One element will disappoint readers coming to this text from Wagner: in the Völsungasaga Siegfried is murdered in his bed (and, in this version, Hogni/Hagen is against the plot!). This was obviously far less dramatic and visually interesting than the version in the Nibelugenlied, where Siegfried is murdered in the forest. Interestingly, the Poetic Edda, in a prose portion, notes that there are conflicting stories about Siegfried’s death:
In this poem the death of Sigurd is related and here it is said that they killed him outside. But some say this, that they killed him inside, sleeping in his bed. And Germans say that they killed him out in the forest. And the “Old Poem of Gudrun” says that Sigurd and the sons of Giuki were riding to the Assembly when he was killed. But they all say that they treacherously betrayed him when he was lying down and unarmed.
Wagner wisely preferred the German version, and so it is this that is portrayed in Götterdämmerung.
A couple of other details concerning the Völsungasaga may be mentioned here. First, to state the obvious, Wagner “Germanizes” Völsung as “Wälse.” In the Völsungasaga, Völsung is actually the great grandson of Odin. However, Wagner actually identifies him with Odin/Wotan, thus eliminating three generations from the clan of the “Wälsung.” In Die Walküre, Siegmund refers to his father (Wälse) as “Wolfe.” This is a sly reference to a fascinating portion of the Völsungasaga, in which Siegmund and Sinfjotli hide out in the forest, donning wolf skins and changing themselves into wolves for nine days at a time. This tale is told (without the lycanthropy) very briefly by Siegmund in Act One of Die Walküre, where it is a recollection of his time with his father, Wälse (Wotan). In short, Wagner conflates Siegmund with Sinfjotli.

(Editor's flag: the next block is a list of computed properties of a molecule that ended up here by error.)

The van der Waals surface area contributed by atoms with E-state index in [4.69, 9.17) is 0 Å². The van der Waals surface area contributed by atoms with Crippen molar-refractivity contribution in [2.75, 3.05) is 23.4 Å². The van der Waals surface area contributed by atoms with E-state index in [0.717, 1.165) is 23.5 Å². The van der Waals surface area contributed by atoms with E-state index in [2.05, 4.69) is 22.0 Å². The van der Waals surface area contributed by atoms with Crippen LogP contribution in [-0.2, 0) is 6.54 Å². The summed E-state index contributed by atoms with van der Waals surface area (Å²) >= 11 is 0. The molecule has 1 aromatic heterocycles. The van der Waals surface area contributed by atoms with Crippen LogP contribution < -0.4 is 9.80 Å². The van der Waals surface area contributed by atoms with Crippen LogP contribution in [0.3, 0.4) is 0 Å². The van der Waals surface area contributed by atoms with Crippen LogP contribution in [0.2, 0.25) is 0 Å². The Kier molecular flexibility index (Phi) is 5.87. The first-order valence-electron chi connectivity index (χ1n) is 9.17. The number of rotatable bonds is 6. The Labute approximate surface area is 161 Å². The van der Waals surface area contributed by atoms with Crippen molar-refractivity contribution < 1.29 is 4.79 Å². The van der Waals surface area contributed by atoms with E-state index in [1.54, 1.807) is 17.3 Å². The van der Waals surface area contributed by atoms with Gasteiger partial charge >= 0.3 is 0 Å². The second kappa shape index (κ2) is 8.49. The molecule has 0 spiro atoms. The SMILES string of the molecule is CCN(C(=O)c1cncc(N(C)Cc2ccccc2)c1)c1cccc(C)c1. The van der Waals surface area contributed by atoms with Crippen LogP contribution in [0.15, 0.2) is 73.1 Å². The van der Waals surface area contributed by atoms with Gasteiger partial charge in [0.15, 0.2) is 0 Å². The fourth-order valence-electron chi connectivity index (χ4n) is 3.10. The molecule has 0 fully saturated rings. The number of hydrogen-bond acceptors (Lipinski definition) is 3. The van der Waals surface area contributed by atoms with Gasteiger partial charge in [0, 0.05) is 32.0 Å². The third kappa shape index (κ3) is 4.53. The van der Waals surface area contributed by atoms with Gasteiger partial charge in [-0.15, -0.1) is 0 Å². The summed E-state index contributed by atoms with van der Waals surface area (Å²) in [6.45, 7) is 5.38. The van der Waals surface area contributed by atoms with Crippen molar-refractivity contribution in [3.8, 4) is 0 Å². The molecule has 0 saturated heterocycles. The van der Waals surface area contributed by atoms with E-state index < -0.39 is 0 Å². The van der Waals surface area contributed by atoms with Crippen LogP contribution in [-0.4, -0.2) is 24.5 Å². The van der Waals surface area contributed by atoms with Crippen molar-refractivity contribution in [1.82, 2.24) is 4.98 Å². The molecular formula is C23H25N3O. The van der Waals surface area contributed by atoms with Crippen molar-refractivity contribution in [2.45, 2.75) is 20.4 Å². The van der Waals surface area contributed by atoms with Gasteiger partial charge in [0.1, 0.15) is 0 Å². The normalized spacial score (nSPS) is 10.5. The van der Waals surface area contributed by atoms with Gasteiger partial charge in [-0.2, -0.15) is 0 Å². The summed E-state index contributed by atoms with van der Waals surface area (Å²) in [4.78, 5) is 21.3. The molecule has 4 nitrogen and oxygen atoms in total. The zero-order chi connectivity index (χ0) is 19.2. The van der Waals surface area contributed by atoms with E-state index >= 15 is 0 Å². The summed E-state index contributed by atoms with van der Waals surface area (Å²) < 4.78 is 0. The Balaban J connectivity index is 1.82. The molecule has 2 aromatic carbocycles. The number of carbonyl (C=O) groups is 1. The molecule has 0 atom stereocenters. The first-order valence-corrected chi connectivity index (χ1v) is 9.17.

To make one last point about the Völsungasaga, in it we find Odin continually intervening mysteriously in the stories events, which gave Wagner the idea for Wotan’s relatively brief and unexpected appearances in Acts One and Three of Siegfried, as well as Sieglinde’s recollection, in Act One of Die Walküre, of how “the Wanderer” appeared briefly and thrust Nothung into the ash tree (a scene taken straight from the Völsungasaga.
Now let us deal with some loose ends: Wagnerian elements that are difficult to trace to the traditional sources. First of all, Wagnerites are usually shocked to discover that there are no Rhine maidens (or “Rhine daughters,” Rheintöchter) in German folklore, nor is there any Rhinegold. These seem to be Wagner’s invention. However, some mermaids do appear in the Nibelungenlied (though not in the Rhine). Depending upon how the text is interpreted, the author may be suggesting that there are three of them – and one is named Sieglinde! (Definitely not to be confused with Siegfried’s mother, whom the text also names Sieglinde.) There is nothing in any source about a dwarf trying to woo some mermaids or water nymphs, and there is no “renunciation of love” motif. This is all Wagner.